Nonetheless, both of these are important questions, and Mazzoni 1955, pp. 184, 198, has dealt with them in what I consider intelligent ways, admitting, even insisting, that the Epistola circulated without its first four paragraphs, after having been transcribed in that form, perhaps by someone close to Cangrande. We can, I believe, make the case, on negative evidence, that most of the fourteenth-century commentators who saw the text did not see it in full. Given that so many deal with it in their proemi, we may speculate that it could have been copied into at least one manuscript as the accessus to the work, and thus was neither clearly Dante’s own nor clearly not his own. But that is mere speculation. We can only say that it seems more than likely that the truncated form of the Epistle (no more than §85-33, and probably considerably less) made its way into the hands of a number of commentators, though not all necessarily quote from it, since some may be citing from the texts of other commentators. The lack of any citation of Dante as its author results from the absence of his name as author of the Epistle, which is only found in the dedication.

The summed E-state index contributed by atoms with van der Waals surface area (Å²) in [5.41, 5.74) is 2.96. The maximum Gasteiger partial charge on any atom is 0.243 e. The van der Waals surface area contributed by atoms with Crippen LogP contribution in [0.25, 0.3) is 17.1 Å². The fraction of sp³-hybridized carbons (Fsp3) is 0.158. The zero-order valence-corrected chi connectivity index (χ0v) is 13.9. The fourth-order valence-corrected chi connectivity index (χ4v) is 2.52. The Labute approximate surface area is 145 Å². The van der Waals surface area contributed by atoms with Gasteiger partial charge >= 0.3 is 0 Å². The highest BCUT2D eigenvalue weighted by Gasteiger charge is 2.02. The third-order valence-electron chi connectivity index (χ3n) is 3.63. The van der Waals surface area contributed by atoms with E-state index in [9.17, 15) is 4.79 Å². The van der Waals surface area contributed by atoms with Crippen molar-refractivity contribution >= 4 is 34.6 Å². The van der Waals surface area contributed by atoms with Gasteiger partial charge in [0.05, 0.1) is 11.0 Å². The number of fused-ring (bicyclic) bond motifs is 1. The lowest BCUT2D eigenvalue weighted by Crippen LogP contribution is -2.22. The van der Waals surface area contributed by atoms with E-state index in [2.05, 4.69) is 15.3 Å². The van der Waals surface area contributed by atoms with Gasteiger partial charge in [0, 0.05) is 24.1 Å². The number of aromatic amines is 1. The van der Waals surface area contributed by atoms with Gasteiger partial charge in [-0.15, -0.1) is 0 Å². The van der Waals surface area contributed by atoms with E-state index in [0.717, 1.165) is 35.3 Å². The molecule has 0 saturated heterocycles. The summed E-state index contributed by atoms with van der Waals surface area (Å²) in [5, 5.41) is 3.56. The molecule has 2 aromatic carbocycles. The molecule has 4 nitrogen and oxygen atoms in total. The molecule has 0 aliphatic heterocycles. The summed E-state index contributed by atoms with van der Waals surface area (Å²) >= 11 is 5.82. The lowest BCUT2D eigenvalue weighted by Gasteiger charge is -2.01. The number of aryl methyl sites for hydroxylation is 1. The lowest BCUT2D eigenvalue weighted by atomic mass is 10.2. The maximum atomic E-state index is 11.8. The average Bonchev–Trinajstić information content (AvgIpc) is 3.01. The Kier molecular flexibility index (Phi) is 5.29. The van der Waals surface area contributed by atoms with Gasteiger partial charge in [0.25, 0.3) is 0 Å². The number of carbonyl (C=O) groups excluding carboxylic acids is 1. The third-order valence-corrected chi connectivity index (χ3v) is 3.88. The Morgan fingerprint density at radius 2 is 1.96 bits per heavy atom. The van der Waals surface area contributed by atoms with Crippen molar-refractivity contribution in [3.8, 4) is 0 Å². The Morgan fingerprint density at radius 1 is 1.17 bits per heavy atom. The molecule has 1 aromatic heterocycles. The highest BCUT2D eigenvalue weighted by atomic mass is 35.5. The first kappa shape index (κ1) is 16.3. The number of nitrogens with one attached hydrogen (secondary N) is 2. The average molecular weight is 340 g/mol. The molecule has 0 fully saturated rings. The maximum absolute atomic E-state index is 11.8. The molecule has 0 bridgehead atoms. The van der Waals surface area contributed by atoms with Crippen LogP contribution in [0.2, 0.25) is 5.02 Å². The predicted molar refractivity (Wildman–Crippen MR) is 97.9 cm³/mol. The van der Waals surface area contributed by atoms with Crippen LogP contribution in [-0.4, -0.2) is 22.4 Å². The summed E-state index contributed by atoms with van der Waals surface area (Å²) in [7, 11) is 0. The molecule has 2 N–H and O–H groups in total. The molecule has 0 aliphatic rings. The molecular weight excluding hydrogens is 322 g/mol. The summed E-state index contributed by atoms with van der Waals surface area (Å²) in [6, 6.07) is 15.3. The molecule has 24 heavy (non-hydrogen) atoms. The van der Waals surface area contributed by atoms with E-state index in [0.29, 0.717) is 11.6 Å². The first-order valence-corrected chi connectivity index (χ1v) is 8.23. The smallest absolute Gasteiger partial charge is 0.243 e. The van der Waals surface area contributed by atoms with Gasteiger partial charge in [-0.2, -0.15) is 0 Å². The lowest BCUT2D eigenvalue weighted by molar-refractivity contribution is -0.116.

There is a second point. As Padoan has shown, the early commentators (and particularly Pietro Alighieri) were extremely uncomfortable with the claims for truth made in the poem itself, which they frequently attempted to undermine by making the text a more “ordinary” kind of fiction (“here the author feigns that he saw...” is a typical locution in this mode), in response to Dante”s continual representation of the state of the souls after death and his experience of them as being veracious. Therefore the Epistola, with its similar claims, is a difficult document for most of the commentators to accept. At the same time, its citation by such as Jacopo della Lana, Guido da Pisa, and Dante’s son Pietro gave it a kind of tentative authority. Thus it is used, abused at times, and held at a certain distance. It is almost always there somewhere in the early commentaries, but its authority is uncertain, its doctrines at times disconcerting or even dangerous. It has, in short, exactly the sort of liminal and simultaneously controversial status that its sporadic treat- ment would indicate. And, finally, we should observe that in fact Guido da Pisa does refer to the Epistle as being by Dante (in his commentary to Inferno XV, 69: “Et ‘hoc semper in suis licteris ostendebat dicens: Dantes florentinus natione, non moribus”), that Jacopo della Lana does so as well (whether he was following Guido, as Jenaro-MacLennan believes, glossing the same text, when he wrote “sì si scrivea Dante da Firenze per nazione, e non per costume”), and that Paolazzi 1989, pp. 13-14, has now shown that Benvenuto is also in this company. Paolazzi (p. 13) cites from the lectures given by Benvenuto da Imola at Bologna in 1375 (the version of his commentary the authorship of which was attributed incorrectly to Stefano Talice da Ricaldone in the nineteenth century):